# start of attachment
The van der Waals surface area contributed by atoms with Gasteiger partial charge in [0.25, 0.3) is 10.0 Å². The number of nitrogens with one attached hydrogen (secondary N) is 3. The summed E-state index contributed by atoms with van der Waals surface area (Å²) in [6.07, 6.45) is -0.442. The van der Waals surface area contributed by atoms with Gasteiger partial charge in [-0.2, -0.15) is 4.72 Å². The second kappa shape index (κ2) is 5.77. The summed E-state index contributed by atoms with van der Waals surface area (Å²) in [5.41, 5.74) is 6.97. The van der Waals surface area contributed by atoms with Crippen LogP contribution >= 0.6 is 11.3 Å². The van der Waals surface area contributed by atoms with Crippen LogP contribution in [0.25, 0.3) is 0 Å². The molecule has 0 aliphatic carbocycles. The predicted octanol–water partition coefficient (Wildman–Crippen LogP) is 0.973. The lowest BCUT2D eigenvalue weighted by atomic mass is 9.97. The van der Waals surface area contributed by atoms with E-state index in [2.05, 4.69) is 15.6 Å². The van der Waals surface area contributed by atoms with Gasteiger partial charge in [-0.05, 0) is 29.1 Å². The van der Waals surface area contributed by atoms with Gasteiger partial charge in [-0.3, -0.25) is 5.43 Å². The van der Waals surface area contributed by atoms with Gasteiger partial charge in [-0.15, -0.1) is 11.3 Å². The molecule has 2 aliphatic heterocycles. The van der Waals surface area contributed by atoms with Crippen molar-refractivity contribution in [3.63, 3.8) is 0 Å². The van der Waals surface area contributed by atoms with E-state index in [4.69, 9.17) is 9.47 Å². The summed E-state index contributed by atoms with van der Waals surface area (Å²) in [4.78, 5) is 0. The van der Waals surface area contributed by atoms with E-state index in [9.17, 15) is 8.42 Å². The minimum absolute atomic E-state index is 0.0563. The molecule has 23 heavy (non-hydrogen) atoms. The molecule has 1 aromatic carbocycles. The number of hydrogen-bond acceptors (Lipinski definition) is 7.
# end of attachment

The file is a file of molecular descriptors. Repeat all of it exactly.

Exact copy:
The van der Waals surface area contributed by atoms with Gasteiger partial charge in [0.25, 0.3) is 10.0 Å². The number of nitrogens with one attached hydrogen (secondary N) is 3. The summed E-state index contributed by atoms with van der Waals surface area (Å²) in [6.07, 6.45) is -0.442. The van der Waals surface area contributed by atoms with Gasteiger partial charge in [-0.2, -0.15) is 4.72 Å². The second kappa shape index (κ2) is 5.77. The summed E-state index contributed by atoms with van der Waals surface area (Å²) in [5.41, 5.74) is 6.97. The van der Waals surface area contributed by atoms with Crippen LogP contribution >= 0.6 is 11.3 Å². The van der Waals surface area contributed by atoms with Crippen LogP contribution in [0.25, 0.3) is 0 Å². The molecule has 0 aliphatic carbocycles. The predicted octanol–water partition coefficient (Wildman–Crippen LogP) is 0.973. The lowest BCUT2D eigenvalue weighted by atomic mass is 9.97. The van der Waals surface area contributed by atoms with E-state index in [2.05, 4.69) is 15.6 Å². The van der Waals surface area contributed by atoms with Gasteiger partial charge in [-0.05, 0) is 29.1 Å². The van der Waals surface area contributed by atoms with Gasteiger partial charge in [-0.3, -0.25) is 5.43 Å². The van der Waals surface area contributed by atoms with Gasteiger partial charge in [-0.15, -0.1) is 11.3 Å². The molecule has 2 aliphatic heterocycles. The van der Waals surface area contributed by atoms with Crippen molar-refractivity contribution in [3.63, 3.8) is 0 Å². The van der Waals surface area contributed by atoms with E-state index in [4.69, 9.17) is 9.47 Å². The summed E-state index contributed by atoms with van der Waals surface area (Å²) in [4.78, 5) is 0. The van der Waals surface area contributed by atoms with E-state index in [9.17, 15) is 8.42 Å². The minimum absolute atomic E-state index is 0.0563. The molecule has 23 heavy (non-hydrogen) atoms. The molecule has 1 aromatic carbocycles. The number of hydrogen-bond acceptors (Lipinski definition) is 7.